The photo was shot at Freebird Live in Jacksonville, Fla., where the Black Kids were celebrating their homecoming after becoming major stars overseas.
“Boyfriend” was a Top 10 hit and even songwriter Reggie Youngblood acknowledged it to be “the kind of song every band dreams of writing.”
The band started with Youngblood and drummer Kevin Snow, who met at Sunday school, then joined a ska band that played Christian events. The band’s bassist, Owen Holmes, joined the project that eventually included Youngblood’s sister Ali and keyboardist Dawn Watley.
“We really only played a couple times a month in Jacksonville,” Snow told Pollstar. “We would support bands that would come through town, which wouldn’t really happen very often.”
But when they played Georgia’s Athens Popfest in August and handed out their EP for the first time, everything started to take off. By October, the New York Times’ Jon Pareles led an article with the sentence, “Every place Black Kids played during the 2007 CMJ Music Marathon was mobbed.”
“From [Athens Popfest], the bloggers started writing about us,” Snow said. “Vice Magazine, U.K., was the first major publication to contact us. Very soon after that, Vice did an online interview with Reggie. That’s when a management company contacted us. So, yeah, it was really quick. There were not a lot of steps there.”
The management company decided it had too many irons in the fire, Snow said, but referred the band to Quest Management, which represents clients Arcade Fire and Björk. Quest’s Scott Rodger listened to the band’s tunes on MySpace and quickly began a relationship. Quest has offices in London and New York City so Black Kids had support on both sides of the pond.
“We made a strategic decision,” Rodger told Pollstar. “Do we launch the band in the U.S. or do we do it in the U.K.?”
The answer was simple. There was little media interest Stateside and zero label interest. Meanwhile, a band can get attention quickly in the smaller U.K. market. Plus, the band sounds something like Robert Smith fronting The Go! Team, and influences include Pulp and Suede.
“Every single label in the U.K. wanted to know them,” Rodger said. “Same with promoters. It was just a huge amount of love and support.”
The band chose Creative Artists Agency’s Emma Banks as its overseas agent and eventually picked The Windish Agency for North America. Much of 2008 was spent in London recording Partie Traumatic with former Suede guitarist Bernard Butler.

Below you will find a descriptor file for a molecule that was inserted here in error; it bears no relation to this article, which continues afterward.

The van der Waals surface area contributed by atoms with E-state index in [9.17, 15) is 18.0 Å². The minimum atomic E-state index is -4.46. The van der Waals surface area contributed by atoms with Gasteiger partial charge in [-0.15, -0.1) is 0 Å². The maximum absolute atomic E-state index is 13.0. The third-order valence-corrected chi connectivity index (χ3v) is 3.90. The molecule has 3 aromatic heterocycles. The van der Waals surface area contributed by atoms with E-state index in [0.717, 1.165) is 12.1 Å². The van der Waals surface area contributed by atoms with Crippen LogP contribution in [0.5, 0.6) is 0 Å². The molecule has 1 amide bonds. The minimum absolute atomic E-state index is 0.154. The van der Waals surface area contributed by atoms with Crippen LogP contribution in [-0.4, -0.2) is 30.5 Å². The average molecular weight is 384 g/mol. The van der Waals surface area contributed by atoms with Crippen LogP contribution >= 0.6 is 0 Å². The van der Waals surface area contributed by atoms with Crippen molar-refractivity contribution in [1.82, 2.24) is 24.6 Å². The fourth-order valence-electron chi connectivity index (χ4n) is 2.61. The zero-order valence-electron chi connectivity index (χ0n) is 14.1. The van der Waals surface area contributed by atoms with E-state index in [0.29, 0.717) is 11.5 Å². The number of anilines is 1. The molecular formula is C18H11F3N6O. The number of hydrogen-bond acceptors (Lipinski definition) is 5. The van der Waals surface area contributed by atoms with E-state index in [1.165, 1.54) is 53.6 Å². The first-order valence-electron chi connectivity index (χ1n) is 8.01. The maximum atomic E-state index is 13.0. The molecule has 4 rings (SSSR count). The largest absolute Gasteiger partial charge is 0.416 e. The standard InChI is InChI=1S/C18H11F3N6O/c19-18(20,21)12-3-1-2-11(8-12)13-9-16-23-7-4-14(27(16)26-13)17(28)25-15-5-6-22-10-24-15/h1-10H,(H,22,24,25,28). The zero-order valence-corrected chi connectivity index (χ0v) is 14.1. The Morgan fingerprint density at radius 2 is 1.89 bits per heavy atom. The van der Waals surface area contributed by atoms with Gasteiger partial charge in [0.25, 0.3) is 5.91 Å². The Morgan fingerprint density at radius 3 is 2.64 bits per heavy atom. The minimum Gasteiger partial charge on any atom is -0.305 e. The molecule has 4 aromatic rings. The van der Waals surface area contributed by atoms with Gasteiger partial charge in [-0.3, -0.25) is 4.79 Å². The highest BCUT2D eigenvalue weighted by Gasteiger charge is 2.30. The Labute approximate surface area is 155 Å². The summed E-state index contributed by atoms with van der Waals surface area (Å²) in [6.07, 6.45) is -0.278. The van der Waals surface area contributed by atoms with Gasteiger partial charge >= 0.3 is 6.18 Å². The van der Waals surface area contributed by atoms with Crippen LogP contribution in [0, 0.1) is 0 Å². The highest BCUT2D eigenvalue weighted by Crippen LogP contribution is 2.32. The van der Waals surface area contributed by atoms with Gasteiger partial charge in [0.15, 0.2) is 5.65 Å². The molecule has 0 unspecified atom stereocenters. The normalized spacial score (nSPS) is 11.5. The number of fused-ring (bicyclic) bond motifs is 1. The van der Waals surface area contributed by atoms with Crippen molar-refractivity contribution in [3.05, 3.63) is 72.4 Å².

“We’ve had a few issues where they’ve been a little ironic or sarcastic with some interviews with English people,” Rodger said. “They have a very English sense of humor and that’s rare for American bands. …. It’s almost like they’re the English guys who were born in America.”
For instance, a radio DJ asked Youngblood and Snow how the recording was coming along. They replied it was going terribly and Butler had to re-record all the instruments himself every evening after they left the studio. That led to a headline: “Kids’ Album A Disaster.”
“It’s like, ‘Guys? OK. The next time you’re playing these jokes, make sure if the person is not getting it, you tell him,’” Rodger said. “They’ve out-Englished the English. … But it’s good they have a sense of humor. They need to in this business.”
The band has had to hone its chops for the headline tour. After playing sporadically in Jacksonville, Black Kids supported a sold-out Cut Copy tour, bonded with Kate Nash on another outing, joined Sons & Daughters for yet another, and played Coachella, Radio 1’s Big Weekend, Glastonbury and T in the Park.
But Black Kids are still a new band and Quest plans to build the record through next spring. That means the band will be touring up to, at least, Christmastime. Even the Jacksonville homecoming included half-day rehearsals at Freebird Live.
The trick is keeping all the markets – from the U.S. to Australia to Asia – satisfied when they simultaneously want Black Kids.
“We’re always spinning plates,” Rodger said. “You start one, you get it going, and when one starts to fall over you go back to it. … They didn’t have time to develop under the radar and do a hundred shows before anyone had ever heard of them. They developed in the public eye, which isn’t the best thing to do, but they took that on board.”